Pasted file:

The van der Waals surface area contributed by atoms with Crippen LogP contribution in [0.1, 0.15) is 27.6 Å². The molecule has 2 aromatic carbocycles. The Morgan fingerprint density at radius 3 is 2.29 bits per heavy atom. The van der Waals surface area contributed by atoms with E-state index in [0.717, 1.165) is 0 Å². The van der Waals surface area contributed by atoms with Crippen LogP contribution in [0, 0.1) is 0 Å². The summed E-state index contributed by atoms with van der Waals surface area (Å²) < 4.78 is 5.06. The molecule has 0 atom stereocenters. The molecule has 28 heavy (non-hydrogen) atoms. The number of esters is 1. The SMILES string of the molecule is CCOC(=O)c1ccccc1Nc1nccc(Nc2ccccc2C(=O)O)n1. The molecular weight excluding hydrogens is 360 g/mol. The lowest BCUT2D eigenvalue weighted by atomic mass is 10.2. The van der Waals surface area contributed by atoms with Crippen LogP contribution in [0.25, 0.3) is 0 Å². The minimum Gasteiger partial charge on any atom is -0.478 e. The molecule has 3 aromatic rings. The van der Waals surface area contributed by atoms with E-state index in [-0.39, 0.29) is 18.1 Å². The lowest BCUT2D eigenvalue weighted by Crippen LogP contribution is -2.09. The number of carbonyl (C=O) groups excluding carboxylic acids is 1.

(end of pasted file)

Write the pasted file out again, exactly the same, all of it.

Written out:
The van der Waals surface area contributed by atoms with Crippen LogP contribution in [0.1, 0.15) is 27.6 Å². The molecule has 2 aromatic carbocycles. The Morgan fingerprint density at radius 3 is 2.29 bits per heavy atom. The van der Waals surface area contributed by atoms with E-state index in [0.717, 1.165) is 0 Å². The van der Waals surface area contributed by atoms with Crippen LogP contribution in [0, 0.1) is 0 Å². The summed E-state index contributed by atoms with van der Waals surface area (Å²) < 4.78 is 5.06. The molecule has 0 atom stereocenters. The molecule has 28 heavy (non-hydrogen) atoms. The number of esters is 1. The SMILES string of the molecule is CCOC(=O)c1ccccc1Nc1nccc(Nc2ccccc2C(=O)O)n1. The molecular weight excluding hydrogens is 360 g/mol. The lowest BCUT2D eigenvalue weighted by atomic mass is 10.2. The van der Waals surface area contributed by atoms with Crippen LogP contribution in [0.25, 0.3) is 0 Å². The minimum Gasteiger partial charge on any atom is -0.478 e. The molecule has 3 aromatic rings. The van der Waals surface area contributed by atoms with E-state index in [-0.39, 0.29) is 18.1 Å². The lowest BCUT2D eigenvalue weighted by Crippen LogP contribution is -2.09. The number of carbonyl (C=O) groups excluding carboxylic acids is 1.